When young Herb Ryman, frazzled from the Hollywood grind and frustrated by his lack of worldly knowledge, decided to see the world, he did it right – with a circumglobal cruise that took him to many exotic ports of call in 1936-37. More on that later. Upon his return he visited many of his old haunts, and took a side-trip to Maine to visit a former female classmate with whom he was friendly in his days at the Art Institute of Chicago.
While he continued to work with MGM when he returned to Hollywood, his attention was mostly devoted to his painting. Working in various media, Ryman recorded a number of the sights he’d encountered in Europe, the Orient, and in Maine. A friend of Herb’s, one Vernon Caldwell, was at the time the head of the Chouinard Art Institute, and proposed an exhibition of Ryman’s work. Reviews of the show were positive, and eventually caught the eye of someone at the Disney studio.
Walt Pfeiffer, a childhood friend of Disney’s who had come to work at the studio, contacted Herb via Chouinard and asked if, after the exhibition had closed, the Disney studio could borrow Ryman’s artwork to aid in the training of the animation staff. Ryman consented, and his artwork was put on display at Disney’s old Hyperion studio. Again the reception was positive, especially to Ryman’s watercolors from Maine. Disney was, at that time, working on Bambi, and Ryman’s paintings of the eastern woods perfectly evoked the atmosphere that the studio was trying to achieve. The word came from Hyperion to Herb – Disney wanted him to interview for a job.
Ryman was unfazed. He was an illustrator, not a cartoonist. What could Disney possibly want with him? But, realizing that the extra income could prove useful, he went to interview. Still uncertain, he was glad to see his old friend Ken Anderson on the Disney lot; the two had started off together at MGM in 1932. Anderson overcame Herb’s skepticism when he described the creative climate at the studio; spurred by the success of Snow White and the Seven Dwarves, Disney was making big plans to push the artistic boundaries of animation. The artists were pushing their own technical skills to the limit, and the upcoming slate paid witness to the studio’s increasing sophistication: Pinocchio. Bambi. Dumbo. Fantasia. After wrapping up his teaching at Chouinard and some contract work at MGM on The Wizard of Oz, Herb signed on at Disney in the fall of 1938.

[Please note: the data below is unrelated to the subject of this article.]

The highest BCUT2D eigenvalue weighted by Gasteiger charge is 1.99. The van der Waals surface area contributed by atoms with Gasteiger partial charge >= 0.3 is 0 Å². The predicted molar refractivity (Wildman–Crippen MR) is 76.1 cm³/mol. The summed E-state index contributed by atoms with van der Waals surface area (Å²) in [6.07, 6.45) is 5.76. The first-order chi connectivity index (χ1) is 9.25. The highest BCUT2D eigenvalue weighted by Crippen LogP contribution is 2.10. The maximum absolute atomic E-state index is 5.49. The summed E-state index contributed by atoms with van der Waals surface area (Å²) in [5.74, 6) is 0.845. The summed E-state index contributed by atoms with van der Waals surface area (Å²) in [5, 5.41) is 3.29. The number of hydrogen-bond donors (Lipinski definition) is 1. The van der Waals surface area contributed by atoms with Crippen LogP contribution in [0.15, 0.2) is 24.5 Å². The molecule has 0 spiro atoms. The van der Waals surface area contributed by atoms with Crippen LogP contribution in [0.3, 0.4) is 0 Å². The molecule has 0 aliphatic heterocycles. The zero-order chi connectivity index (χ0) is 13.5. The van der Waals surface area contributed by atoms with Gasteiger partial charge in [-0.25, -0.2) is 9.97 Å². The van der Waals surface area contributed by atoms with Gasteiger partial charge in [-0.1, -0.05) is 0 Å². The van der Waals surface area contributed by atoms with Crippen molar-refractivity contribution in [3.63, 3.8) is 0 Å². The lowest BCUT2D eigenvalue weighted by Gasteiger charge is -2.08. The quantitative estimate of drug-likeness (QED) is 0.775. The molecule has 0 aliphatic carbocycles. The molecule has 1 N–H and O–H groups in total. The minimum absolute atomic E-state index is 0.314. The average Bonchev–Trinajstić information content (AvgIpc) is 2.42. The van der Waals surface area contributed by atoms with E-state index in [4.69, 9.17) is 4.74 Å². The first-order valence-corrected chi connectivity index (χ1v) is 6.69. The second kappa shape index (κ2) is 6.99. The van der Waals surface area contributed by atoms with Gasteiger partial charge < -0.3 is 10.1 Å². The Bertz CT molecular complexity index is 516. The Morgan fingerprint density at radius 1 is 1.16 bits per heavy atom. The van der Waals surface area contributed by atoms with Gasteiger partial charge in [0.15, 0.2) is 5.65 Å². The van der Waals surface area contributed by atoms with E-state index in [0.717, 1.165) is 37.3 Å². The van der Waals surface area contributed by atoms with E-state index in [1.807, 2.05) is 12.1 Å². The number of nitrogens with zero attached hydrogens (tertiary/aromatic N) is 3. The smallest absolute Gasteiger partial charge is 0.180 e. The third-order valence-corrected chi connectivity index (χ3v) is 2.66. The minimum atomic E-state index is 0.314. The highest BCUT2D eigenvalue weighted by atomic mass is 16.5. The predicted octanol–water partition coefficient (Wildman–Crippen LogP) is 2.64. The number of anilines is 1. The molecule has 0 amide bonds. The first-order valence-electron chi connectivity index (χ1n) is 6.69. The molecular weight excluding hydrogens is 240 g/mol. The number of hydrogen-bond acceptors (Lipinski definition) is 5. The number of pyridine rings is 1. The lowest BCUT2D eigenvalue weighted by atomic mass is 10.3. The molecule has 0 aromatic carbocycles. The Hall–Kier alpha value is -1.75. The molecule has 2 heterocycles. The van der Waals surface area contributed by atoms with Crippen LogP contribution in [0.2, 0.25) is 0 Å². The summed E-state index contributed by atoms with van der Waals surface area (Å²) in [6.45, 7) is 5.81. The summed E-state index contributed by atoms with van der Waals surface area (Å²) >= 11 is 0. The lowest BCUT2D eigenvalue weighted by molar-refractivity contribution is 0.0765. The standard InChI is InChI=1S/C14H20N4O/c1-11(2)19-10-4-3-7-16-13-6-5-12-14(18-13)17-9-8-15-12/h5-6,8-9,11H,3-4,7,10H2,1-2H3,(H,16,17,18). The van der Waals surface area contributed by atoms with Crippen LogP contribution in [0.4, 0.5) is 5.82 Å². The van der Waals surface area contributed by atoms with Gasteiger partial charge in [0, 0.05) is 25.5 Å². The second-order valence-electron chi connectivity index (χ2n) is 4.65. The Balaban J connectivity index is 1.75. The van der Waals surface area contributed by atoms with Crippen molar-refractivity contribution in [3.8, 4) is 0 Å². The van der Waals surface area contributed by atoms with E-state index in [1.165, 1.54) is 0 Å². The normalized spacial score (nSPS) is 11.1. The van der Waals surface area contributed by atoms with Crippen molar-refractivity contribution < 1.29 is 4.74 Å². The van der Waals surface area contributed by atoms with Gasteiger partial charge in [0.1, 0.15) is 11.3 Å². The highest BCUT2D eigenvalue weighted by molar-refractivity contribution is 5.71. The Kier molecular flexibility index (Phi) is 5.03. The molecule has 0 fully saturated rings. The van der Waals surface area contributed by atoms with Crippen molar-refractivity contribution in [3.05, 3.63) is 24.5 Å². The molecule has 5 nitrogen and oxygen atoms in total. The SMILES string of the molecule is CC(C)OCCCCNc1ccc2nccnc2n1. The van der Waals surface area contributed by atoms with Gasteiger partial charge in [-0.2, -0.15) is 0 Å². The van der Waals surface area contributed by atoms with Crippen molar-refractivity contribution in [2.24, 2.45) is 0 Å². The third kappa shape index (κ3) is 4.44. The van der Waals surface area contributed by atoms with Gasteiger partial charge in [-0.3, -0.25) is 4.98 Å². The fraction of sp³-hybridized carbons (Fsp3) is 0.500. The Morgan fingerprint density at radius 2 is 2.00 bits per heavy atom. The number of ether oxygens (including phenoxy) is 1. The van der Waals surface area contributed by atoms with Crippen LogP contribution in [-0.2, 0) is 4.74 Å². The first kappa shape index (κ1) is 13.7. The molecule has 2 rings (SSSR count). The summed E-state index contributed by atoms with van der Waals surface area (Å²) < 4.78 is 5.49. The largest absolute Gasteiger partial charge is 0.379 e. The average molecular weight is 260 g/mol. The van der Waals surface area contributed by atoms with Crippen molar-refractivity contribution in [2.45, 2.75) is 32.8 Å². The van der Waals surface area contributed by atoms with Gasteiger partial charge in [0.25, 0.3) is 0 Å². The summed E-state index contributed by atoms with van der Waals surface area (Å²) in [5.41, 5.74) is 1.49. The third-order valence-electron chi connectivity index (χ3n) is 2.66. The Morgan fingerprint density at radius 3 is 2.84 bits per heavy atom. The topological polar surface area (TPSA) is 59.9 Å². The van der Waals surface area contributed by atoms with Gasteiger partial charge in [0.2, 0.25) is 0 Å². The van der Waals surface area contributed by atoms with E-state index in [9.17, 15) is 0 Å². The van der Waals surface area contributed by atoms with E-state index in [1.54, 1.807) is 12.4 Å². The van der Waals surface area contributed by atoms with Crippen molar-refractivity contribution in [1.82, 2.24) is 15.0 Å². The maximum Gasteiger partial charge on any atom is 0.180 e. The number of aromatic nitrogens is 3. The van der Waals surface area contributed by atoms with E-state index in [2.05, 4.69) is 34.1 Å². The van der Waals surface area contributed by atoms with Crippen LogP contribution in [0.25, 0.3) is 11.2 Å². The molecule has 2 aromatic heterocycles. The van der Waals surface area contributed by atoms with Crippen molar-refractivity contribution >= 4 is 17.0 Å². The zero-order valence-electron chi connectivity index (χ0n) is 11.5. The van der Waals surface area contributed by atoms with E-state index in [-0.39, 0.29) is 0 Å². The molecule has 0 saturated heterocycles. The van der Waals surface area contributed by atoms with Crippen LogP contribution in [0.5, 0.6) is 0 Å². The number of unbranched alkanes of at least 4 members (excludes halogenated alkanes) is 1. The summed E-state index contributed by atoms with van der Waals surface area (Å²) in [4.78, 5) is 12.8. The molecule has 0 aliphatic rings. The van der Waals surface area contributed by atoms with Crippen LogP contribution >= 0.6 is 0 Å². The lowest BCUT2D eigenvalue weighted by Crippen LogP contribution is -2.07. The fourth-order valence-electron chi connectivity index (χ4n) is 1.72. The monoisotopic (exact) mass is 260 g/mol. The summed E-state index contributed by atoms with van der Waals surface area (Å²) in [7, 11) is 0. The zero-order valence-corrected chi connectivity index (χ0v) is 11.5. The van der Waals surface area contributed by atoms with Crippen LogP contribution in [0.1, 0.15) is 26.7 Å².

It was a whole new world for Herb. Accustomed to the buttoned-down atmosphere of MGM, he found Disney a freewheeling and informal environment, where one was on a first-name basis with the boss and you didn’t even have to wear a tie to the office.
Starting with Pinocchio, Ryman worked on all the films of Disney’s golden age. He made the move from the Hyperion lot to the new studio in Burbank in 1939, and took up residence in the story department doing layout work on Dumbo. He would later work with his friend Ken Anderson on the “Pastoral Symphony” segment of Fantasia.
Herb’s greatest Disney adventure would come in 1941. Toying with the idea of leaving the studio to resume his fine art work, Ryman was drafted as part of “El Grupo.” This group of Disney artists and writers would join Walt on a three-month tour of South America in late 1941, doing research for a series of films and attempting to spread all-American goodwill to counter the Axis threat that threatened to spill into our hemisphere.
Needless to say, Walt and his artists managed to handily beat back the wave of Nazi intrigue. In a series of appearances and events in Brazil and Argentina, El Grupo were treated like rock stars. When not mingling with the elite, they also managed to get some work done…
As well as an occasional bit of rest and relaxation…
After touring Brazil and Argentina, El Grupo split up to better cover the continent. Ryman joined Lee and Mary Blair and Jack Miller, and later Janet Martin and Larry Lansburgh, in a far-ranging crew that would explore South America, travel up through Central America and Panama, and pass through Mexico on their way back to the United States. The result was an incredible amount of research that would soon be used to create Saludos Amigos and The Three Caballeros.
And as for that papagaio…
Sadly, soon after El Grupo returned to the U.S., the nation was cast into World War II. Disney’s production ground to a halt, save for package features and training and propaganda films. Ryman considered joining the Navy, but Walt implored him to stay – someone had to stay and help him, Walt argued, because if the studio was forced to shut down it would never reopen.
Herb stayed. Or, in his words, he allowed Walt to convince him to stay.
The work wasn’t as exciting, though; working with his friend Ken Anderson on Victory Through Air Power, Herb’s talents were going to waste on sweeping arrows and tactical diagrams. After the war, in 1946, Herb would leave the Disney studio for a new project – one that tied in closely with his earlier adventures in the distant East. But that’s for next time…
Coming up: 20th Century Fox, Ringling Brothers, world travels, and Disney… again.